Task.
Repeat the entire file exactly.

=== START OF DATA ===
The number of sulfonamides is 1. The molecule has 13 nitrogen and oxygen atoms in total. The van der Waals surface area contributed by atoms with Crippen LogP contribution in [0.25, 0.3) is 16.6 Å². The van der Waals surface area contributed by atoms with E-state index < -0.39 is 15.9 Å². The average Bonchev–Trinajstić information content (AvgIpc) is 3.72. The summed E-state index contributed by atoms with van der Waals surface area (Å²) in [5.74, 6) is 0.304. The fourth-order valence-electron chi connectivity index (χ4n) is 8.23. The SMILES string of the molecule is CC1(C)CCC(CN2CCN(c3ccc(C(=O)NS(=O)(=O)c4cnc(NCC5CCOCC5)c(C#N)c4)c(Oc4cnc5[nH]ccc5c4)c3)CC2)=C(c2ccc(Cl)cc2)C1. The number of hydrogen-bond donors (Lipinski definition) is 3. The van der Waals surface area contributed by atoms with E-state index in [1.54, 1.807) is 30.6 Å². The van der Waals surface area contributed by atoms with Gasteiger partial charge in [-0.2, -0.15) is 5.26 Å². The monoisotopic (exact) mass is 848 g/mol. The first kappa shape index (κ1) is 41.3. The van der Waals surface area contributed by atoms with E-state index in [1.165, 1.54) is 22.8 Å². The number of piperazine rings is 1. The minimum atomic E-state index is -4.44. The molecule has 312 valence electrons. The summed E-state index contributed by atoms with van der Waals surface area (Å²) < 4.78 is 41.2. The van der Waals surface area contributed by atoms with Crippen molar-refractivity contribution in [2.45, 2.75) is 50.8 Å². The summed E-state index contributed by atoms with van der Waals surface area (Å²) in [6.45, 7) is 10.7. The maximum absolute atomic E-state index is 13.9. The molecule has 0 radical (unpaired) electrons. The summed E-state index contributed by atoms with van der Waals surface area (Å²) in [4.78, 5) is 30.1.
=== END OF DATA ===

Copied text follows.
The number of sulfonamides is 1. The molecule has 13 nitrogen and oxygen atoms in total. The van der Waals surface area contributed by atoms with Crippen LogP contribution in [0.25, 0.3) is 16.6 Å². The van der Waals surface area contributed by atoms with E-state index < -0.39 is 15.9 Å². The average Bonchev–Trinajstić information content (AvgIpc) is 3.72. The summed E-state index contributed by atoms with van der Waals surface area (Å²) in [5.74, 6) is 0.304. The fourth-order valence-electron chi connectivity index (χ4n) is 8.23. The SMILES string of the molecule is CC1(C)CCC(CN2CCN(c3ccc(C(=O)NS(=O)(=O)c4cnc(NCC5CCOCC5)c(C#N)c4)c(Oc4cnc5[nH]ccc5c4)c3)CC2)=C(c2ccc(Cl)cc2)C1. The number of hydrogen-bond donors (Lipinski definition) is 3. The van der Waals surface area contributed by atoms with E-state index in [1.54, 1.807) is 30.6 Å². The van der Waals surface area contributed by atoms with Gasteiger partial charge in [-0.2, -0.15) is 5.26 Å². The monoisotopic (exact) mass is 848 g/mol. The first kappa shape index (κ1) is 41.3. The van der Waals surface area contributed by atoms with E-state index in [1.165, 1.54) is 22.8 Å². The number of piperazine rings is 1. The minimum atomic E-state index is -4.44. The molecule has 312 valence electrons. The summed E-state index contributed by atoms with van der Waals surface area (Å²) < 4.78 is 41.2. The van der Waals surface area contributed by atoms with Crippen molar-refractivity contribution in [2.45, 2.75) is 50.8 Å². The summed E-state index contributed by atoms with van der Waals surface area (Å²) in [6.45, 7) is 10.7. The maximum absolute atomic E-state index is 13.9. The molecule has 0 radical (unpaired) electrons. The summed E-state index contributed by atoms with van der Waals surface area (Å²) in [4.78, 5) is 30.1.